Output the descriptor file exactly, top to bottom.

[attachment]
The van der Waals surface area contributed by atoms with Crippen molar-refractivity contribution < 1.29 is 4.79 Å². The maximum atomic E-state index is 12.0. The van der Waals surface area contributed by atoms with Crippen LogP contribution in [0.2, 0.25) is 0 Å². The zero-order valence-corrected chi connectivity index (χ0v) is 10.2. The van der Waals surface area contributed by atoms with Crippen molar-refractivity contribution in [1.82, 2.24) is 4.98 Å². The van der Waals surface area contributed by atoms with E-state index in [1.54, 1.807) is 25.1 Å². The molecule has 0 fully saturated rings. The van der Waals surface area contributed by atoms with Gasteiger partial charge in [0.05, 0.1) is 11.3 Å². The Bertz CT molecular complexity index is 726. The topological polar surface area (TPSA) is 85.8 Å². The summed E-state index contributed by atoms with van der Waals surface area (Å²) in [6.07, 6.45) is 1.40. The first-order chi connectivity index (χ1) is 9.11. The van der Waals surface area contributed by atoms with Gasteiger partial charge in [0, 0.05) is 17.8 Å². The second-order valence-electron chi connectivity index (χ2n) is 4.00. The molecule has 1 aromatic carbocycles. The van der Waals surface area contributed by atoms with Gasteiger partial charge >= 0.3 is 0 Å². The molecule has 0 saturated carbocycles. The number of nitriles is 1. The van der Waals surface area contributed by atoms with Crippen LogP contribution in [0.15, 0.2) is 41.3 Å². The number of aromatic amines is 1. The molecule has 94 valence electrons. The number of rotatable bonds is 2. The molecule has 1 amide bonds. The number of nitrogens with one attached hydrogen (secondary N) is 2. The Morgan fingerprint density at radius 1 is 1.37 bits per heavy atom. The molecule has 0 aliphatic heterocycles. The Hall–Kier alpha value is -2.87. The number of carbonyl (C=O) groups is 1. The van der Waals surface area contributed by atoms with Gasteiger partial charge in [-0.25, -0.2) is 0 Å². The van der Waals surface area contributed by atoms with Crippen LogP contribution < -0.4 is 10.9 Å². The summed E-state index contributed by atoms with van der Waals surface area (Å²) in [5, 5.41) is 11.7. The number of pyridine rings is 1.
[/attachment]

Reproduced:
The van der Waals surface area contributed by atoms with Crippen molar-refractivity contribution < 1.29 is 4.79 Å². The maximum atomic E-state index is 12.0. The van der Waals surface area contributed by atoms with Crippen LogP contribution in [0.2, 0.25) is 0 Å². The zero-order valence-corrected chi connectivity index (χ0v) is 10.2. The van der Waals surface area contributed by atoms with Crippen molar-refractivity contribution in [1.82, 2.24) is 4.98 Å². The van der Waals surface area contributed by atoms with E-state index in [1.54, 1.807) is 25.1 Å². The molecule has 0 fully saturated rings. The van der Waals surface area contributed by atoms with Gasteiger partial charge in [0.05, 0.1) is 11.3 Å². The Bertz CT molecular complexity index is 726. The topological polar surface area (TPSA) is 85.8 Å². The summed E-state index contributed by atoms with van der Waals surface area (Å²) in [6.07, 6.45) is 1.40. The first-order chi connectivity index (χ1) is 9.11. The van der Waals surface area contributed by atoms with Gasteiger partial charge in [0, 0.05) is 17.8 Å². The second-order valence-electron chi connectivity index (χ2n) is 4.00. The molecule has 1 aromatic carbocycles. The van der Waals surface area contributed by atoms with Gasteiger partial charge >= 0.3 is 0 Å². The molecule has 0 saturated carbocycles. The number of nitriles is 1. The van der Waals surface area contributed by atoms with Crippen LogP contribution in [0.15, 0.2) is 41.3 Å². The number of aromatic amines is 1. The molecule has 94 valence electrons. The number of rotatable bonds is 2. The molecule has 1 amide bonds. The number of nitrogens with one attached hydrogen (secondary N) is 2. The Morgan fingerprint density at radius 1 is 1.37 bits per heavy atom. The molecule has 0 aliphatic heterocycles. The Hall–Kier alpha value is -2.87. The number of carbonyl (C=O) groups is 1. The van der Waals surface area contributed by atoms with Gasteiger partial charge in [-0.25, -0.2) is 0 Å². The van der Waals surface area contributed by atoms with Crippen LogP contribution < -0.4 is 10.9 Å². The summed E-state index contributed by atoms with van der Waals surface area (Å²) in [5, 5.41) is 11.7. The number of pyridine rings is 1.